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Cancer of the esophagus is increasing, and its location and type of cancer are changing. In the past, most esophageal cancers were away from the stomach and came from squamous cells (like skin). Smoking and heavy alcohol consumption increased the risk of those cancers. Now it occurs more often at the junction with the stomach and comes from cells that form glands (adenocarcinoma). Severe, long-lasting acid reflux, which causes heartburn, is the main risk factor for this newer form of esophageal cancer. Acid reflux can cause a precancerous condition called Barrett esophagus, which can be watched closely with regular endoscope examinations. The patient’s prognosis and treatment depend on how far the cancer extends into the esophagus or into lymph nodes, which determine the stage (1-4). However, this can be hard to determine before surgery.
Treating Esophageal Cancer
Occasionally, very early cancers can be completely removed (resected) with surgery alone. However, most esophageal cancer treatment requires multidisciplinary treatment with cancer specialists working closely together. Chemotherapy combined with radiation is an alternative to surgery. When given before surgery (neoadjuvant therapy), chemoradiotherapy also improves outcomes in most studies. Most esophageal cancers, even when they have been completely resected, come back (recur). Because of the risk of recurrence, research trials are often available to try new approaches.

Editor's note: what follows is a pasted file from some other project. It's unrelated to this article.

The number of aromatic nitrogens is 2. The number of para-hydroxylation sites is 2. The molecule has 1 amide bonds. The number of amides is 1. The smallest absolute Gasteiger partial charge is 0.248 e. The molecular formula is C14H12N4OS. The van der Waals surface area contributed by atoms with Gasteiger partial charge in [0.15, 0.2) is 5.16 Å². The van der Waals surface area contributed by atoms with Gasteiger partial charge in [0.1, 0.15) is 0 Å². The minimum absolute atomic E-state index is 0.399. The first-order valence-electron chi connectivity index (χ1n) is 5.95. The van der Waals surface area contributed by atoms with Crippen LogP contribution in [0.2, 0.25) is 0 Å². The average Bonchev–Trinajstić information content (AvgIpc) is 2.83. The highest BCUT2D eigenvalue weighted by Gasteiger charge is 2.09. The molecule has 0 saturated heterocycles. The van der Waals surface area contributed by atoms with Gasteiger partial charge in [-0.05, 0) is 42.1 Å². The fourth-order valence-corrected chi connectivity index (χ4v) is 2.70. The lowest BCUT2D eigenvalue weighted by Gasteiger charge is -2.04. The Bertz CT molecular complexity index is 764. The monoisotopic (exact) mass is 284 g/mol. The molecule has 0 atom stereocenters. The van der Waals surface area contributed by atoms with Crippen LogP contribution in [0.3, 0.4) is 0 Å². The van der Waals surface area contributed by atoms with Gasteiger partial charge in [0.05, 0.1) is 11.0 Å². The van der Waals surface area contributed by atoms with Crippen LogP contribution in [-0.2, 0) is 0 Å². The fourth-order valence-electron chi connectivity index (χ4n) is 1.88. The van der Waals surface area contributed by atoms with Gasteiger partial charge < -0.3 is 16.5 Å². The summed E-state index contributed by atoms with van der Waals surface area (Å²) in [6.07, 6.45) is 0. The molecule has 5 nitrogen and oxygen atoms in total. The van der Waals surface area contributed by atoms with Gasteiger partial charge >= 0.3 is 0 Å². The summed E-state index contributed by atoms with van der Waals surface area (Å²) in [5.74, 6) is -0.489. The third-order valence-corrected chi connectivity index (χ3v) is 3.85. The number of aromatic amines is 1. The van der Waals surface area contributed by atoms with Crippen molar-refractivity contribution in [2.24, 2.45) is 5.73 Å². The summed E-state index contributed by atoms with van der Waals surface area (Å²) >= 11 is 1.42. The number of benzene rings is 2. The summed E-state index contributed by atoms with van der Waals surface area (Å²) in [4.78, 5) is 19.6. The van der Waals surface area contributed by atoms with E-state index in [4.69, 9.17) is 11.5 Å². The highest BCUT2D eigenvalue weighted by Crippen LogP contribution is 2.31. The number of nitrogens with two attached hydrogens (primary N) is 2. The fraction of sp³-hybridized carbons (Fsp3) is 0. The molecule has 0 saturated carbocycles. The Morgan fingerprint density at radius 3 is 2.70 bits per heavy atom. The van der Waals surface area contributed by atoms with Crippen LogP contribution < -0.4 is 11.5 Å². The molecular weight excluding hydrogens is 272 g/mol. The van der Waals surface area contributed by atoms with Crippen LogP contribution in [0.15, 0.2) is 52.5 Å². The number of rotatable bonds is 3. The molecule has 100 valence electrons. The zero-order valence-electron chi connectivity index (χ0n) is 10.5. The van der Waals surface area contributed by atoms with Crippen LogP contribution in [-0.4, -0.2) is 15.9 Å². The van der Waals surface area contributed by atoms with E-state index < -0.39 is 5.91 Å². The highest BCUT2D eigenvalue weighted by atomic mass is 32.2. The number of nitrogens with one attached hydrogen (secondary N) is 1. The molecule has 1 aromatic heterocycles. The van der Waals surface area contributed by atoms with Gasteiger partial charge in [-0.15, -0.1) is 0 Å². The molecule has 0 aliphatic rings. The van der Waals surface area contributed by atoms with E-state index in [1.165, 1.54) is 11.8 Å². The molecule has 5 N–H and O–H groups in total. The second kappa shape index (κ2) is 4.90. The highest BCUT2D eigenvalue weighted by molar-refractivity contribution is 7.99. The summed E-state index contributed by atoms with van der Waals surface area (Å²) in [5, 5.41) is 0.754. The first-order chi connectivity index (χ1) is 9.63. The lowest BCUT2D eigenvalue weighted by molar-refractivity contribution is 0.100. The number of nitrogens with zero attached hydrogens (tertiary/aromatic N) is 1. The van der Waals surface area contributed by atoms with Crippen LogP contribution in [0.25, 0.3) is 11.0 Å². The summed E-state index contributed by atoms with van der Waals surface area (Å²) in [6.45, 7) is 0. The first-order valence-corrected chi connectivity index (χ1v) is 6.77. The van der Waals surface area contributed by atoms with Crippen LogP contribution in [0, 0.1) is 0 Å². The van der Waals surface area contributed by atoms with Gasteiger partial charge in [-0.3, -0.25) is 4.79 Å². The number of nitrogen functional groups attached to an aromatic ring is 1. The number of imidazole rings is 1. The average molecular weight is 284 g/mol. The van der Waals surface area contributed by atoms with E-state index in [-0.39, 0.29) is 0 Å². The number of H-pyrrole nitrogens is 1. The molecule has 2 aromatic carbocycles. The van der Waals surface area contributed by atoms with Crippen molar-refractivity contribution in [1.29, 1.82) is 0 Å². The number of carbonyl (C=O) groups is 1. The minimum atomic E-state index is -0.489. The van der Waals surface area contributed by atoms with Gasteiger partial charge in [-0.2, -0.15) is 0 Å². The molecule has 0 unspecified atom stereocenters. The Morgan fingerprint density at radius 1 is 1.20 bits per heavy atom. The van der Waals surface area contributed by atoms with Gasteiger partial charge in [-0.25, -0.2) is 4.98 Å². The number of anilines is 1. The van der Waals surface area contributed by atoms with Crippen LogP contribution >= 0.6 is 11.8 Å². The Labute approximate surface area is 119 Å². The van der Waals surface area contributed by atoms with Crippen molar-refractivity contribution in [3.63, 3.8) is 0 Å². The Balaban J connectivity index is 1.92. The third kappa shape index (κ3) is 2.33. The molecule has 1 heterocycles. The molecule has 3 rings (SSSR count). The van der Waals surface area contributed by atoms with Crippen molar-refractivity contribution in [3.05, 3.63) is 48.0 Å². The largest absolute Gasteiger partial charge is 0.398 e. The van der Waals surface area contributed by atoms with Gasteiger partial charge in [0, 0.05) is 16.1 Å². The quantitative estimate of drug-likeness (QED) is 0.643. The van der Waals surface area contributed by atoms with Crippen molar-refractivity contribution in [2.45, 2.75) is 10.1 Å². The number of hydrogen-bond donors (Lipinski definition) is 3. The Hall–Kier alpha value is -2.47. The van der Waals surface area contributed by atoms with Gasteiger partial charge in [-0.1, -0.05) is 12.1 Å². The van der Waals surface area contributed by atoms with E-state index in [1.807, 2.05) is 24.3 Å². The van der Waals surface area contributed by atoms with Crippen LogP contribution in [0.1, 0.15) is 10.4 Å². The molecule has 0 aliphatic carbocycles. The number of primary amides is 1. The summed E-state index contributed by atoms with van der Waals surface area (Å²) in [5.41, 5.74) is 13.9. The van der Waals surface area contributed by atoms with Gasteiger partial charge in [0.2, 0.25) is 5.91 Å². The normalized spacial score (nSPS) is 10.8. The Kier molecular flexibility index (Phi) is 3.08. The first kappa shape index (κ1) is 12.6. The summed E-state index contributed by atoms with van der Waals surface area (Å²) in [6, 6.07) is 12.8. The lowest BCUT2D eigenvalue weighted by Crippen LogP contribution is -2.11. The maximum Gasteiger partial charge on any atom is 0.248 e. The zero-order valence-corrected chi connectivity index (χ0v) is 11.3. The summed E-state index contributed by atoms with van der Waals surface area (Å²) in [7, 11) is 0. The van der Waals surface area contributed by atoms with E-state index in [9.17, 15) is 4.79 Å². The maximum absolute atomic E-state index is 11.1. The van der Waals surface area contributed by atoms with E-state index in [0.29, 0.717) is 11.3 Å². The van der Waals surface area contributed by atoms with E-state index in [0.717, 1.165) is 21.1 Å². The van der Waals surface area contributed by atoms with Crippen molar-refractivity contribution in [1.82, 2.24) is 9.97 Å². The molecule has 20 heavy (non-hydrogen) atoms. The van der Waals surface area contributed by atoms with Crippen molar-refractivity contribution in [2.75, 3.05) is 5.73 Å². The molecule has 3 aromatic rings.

The graph below shows the overall survival for all patients under age 80 diagnosed with esophageal cancer by stage. These results compare favorably with the results of esophageal patients in treatment trials, indicating the ability of our multidisciplinary teams to provide complex, integrated treatment programs.
Esophageal cancer clinical trials, or research studies, are necessary to determine whether new treatments developed in the laboratory are beneficial to people with esophageal cancer. The Food and Drug Administration (FDA) reviews and analyzes data from successful clinical trials to determine whether to approve an experimental treatment to treat a specific disease or disorder, such as esophageal cancer.
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